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From
Simcha Groffman

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Kinder Torah
For parents to share with children at the Shabbos Table

Parshas Haazinu

Dedicated in Memory of HaRav HaGaon Rav Nachman Bulman zt"l

Avinu Malkeinu

It is now over two months since the passing of HaGaon HaRav Nachman Bulman zt"l. This piece describes his final Yom Kippur.

"Avinu Malkeinu chatanu lifanecha!" (Our Father Our King we have sinned before You). These words mark the final phase of the Neilah service, the culmination of a 40 - day process. These Yomim Noraim (Days of Awe) are set aside for the Jewish people to do tshuva (correct our mistakes). Hashem will accept our tshuva at any time, but during these days He is especially close to us and will accept our tshuva immediately. Consequently, Jews try to motivate themselves to contemplate their mistakes, regret them, and correct their ways.

It begins on the first day of the month of Elul, with the blowing of the shofar, and the recitation of "LiDovid Hashem Uri" (Tehillim 27). That first shofar blast brings many people to tears, in anticipation of the approaching Day of Judgement. We know that the gates of tears are never locked, however, it is so difficult to cry. Our hearts are blocked; they have become cold and insensitive to our own failings.

Each day, another shofar blast. Return, return, oh wayward Jew! Correct your ways and come to Hashem. Yet, it is so difficult to truly arouse ourselves.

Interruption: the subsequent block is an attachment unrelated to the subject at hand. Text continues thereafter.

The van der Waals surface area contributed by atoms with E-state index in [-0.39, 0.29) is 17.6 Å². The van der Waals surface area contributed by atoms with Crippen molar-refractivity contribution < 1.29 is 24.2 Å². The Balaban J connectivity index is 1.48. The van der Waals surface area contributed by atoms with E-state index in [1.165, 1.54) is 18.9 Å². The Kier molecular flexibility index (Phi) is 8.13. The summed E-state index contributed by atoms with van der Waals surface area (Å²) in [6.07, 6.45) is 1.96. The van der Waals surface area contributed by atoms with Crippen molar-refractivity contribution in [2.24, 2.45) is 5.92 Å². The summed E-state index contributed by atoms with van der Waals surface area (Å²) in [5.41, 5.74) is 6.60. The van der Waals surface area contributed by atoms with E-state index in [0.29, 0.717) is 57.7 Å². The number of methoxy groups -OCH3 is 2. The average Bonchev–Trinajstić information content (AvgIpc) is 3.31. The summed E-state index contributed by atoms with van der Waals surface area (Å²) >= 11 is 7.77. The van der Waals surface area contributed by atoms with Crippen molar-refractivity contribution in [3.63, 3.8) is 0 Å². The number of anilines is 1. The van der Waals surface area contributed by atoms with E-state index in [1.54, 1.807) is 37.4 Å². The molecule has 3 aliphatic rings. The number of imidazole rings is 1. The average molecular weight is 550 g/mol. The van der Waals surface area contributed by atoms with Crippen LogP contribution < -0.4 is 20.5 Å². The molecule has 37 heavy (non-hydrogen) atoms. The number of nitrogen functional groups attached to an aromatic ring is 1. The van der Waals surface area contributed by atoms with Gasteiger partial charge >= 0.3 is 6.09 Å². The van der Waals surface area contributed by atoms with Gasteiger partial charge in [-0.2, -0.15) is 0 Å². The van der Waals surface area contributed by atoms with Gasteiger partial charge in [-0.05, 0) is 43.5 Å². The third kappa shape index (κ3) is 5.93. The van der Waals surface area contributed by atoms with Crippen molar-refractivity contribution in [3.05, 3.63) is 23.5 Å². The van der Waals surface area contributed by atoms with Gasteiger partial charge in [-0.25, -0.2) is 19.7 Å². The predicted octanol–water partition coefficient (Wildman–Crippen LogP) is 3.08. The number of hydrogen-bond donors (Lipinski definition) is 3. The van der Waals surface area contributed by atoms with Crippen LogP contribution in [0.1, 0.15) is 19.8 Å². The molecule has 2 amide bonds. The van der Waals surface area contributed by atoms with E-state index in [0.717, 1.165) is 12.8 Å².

Then come the days of selichos (prayers for forgiveness). We meet in shul at midnight to cry out in unison to Him. We invoke the Thirteen Attributes of His Name, which are guaranteed to arouse His mercy. Still, the tears do not come. We do not see, we do not feel. One person is missing from the congregation this selichos night. The Rav himself, our beloved leader, has not been well lately. He usually leads these selichos prayers. A man who has guided Jewish congregations for half a century, he surely knows what Jewish suffering is. His voice, ringing out clear, beseeching Hashem, always brings us out of our shells. He is not here this night. We return to our homes with heavy hearts.

Each morning we rise early for selichos. We pray and beseech Hashem, hoping for more rays of inspiration. Then it is Rosh Hashanah, the Day of Judgment. It has arrived too soon. We are not prepared. We have not cried. How can we survive Hashem's judgment? Our Rav will lead us in the prayers of the day. His tearful prayers, full of the warmth and feelings of decades will inspire us. Yes, he has joined us today however he is too weak to lead the prayers.

We now have ten days to correct our ways, the "Aseres Yimai Tshuva". Ten days of attempting to introspect, to regret, and to change our ways. It is so difficult because we are so distracted. Every day we rise early for selichos. Again and again, we invoke the Thirteen Attributes. Please Hashem, have mercy upon us. Now especially, with the problems in the Holy Land, and the sick people in our neighborhood. We try to be on our best behavior. We know that every action is being judged. So much hangs in the balance. The tension is perceptible.